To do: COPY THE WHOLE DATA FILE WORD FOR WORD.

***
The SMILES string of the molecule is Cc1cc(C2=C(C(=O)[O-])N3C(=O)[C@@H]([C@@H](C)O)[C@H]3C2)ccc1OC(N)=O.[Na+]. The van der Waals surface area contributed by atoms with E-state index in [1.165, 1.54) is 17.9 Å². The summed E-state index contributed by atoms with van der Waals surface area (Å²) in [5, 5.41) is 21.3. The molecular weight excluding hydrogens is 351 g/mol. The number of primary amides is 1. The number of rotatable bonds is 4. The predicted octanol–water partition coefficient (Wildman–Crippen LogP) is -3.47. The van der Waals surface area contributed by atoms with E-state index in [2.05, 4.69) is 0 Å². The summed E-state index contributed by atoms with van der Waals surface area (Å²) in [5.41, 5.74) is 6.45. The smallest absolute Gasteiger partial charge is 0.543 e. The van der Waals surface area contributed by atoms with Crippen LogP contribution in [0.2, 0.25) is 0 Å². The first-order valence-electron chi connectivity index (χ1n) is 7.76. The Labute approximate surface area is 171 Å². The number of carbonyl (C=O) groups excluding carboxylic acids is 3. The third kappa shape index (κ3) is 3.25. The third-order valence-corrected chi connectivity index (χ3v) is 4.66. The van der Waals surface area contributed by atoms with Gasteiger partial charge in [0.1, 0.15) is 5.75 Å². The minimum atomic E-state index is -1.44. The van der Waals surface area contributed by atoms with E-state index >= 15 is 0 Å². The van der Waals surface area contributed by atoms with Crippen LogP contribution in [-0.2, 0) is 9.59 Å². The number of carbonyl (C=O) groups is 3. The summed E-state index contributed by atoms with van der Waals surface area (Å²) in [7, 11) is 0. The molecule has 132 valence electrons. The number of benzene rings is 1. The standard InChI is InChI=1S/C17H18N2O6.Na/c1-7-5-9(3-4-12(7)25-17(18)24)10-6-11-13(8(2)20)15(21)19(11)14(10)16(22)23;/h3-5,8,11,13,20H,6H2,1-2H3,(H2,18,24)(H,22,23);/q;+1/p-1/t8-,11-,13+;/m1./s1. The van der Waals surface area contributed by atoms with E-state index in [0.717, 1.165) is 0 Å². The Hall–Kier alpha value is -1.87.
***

The SMILES string of the molecule is Cc1cc(C2=C(C(=O)[O-])N3C(=O)[C@@H]([C@@H](C)O)[C@H]3C2)ccc1OC(N)=O.[Na+]. The van der Waals surface area contributed by atoms with E-state index in [1.165, 1.54) is 17.9 Å². The summed E-state index contributed by atoms with van der Waals surface area (Å²) in [5, 5.41) is 21.3. The molecular weight excluding hydrogens is 351 g/mol. The number of primary amides is 1. The number of rotatable bonds is 4. The predicted octanol–water partition coefficient (Wildman–Crippen LogP) is -3.47. The van der Waals surface area contributed by atoms with E-state index in [2.05, 4.69) is 0 Å². The summed E-state index contributed by atoms with van der Waals surface area (Å²) in [5.41, 5.74) is 6.45. The smallest absolute Gasteiger partial charge is 0.543 e. The van der Waals surface area contributed by atoms with Crippen LogP contribution in [0.2, 0.25) is 0 Å². The first-order valence-electron chi connectivity index (χ1n) is 7.76. The Labute approximate surface area is 171 Å². The number of carbonyl (C=O) groups excluding carboxylic acids is 3. The third kappa shape index (κ3) is 3.25. The third-order valence-corrected chi connectivity index (χ3v) is 4.66. The van der Waals surface area contributed by atoms with Gasteiger partial charge in [0.1, 0.15) is 5.75 Å². The minimum atomic E-state index is -1.44. The van der Waals surface area contributed by atoms with E-state index >= 15 is 0 Å². The van der Waals surface area contributed by atoms with Crippen LogP contribution in [-0.2, 0) is 9.59 Å². The number of carbonyl (C=O) groups is 3. The summed E-state index contributed by atoms with van der Waals surface area (Å²) in [7, 11) is 0. The molecule has 132 valence electrons. The number of benzene rings is 1. The standard InChI is InChI=1S/C17H18N2O6.Na/c1-7-5-9(3-4-12(7)25-17(18)24)10-6-11-13(8(2)20)15(21)19(11)14(10)16(22)23;/h3-5,8,11,13,20H,6H2,1-2H3,(H2,18,24)(H,22,23);/q;+1/p-1/t8-,11-,13+;/m1./s1. The van der Waals surface area contributed by atoms with E-state index in [0.717, 1.165) is 0 Å². The Hall–Kier alpha value is -1.87.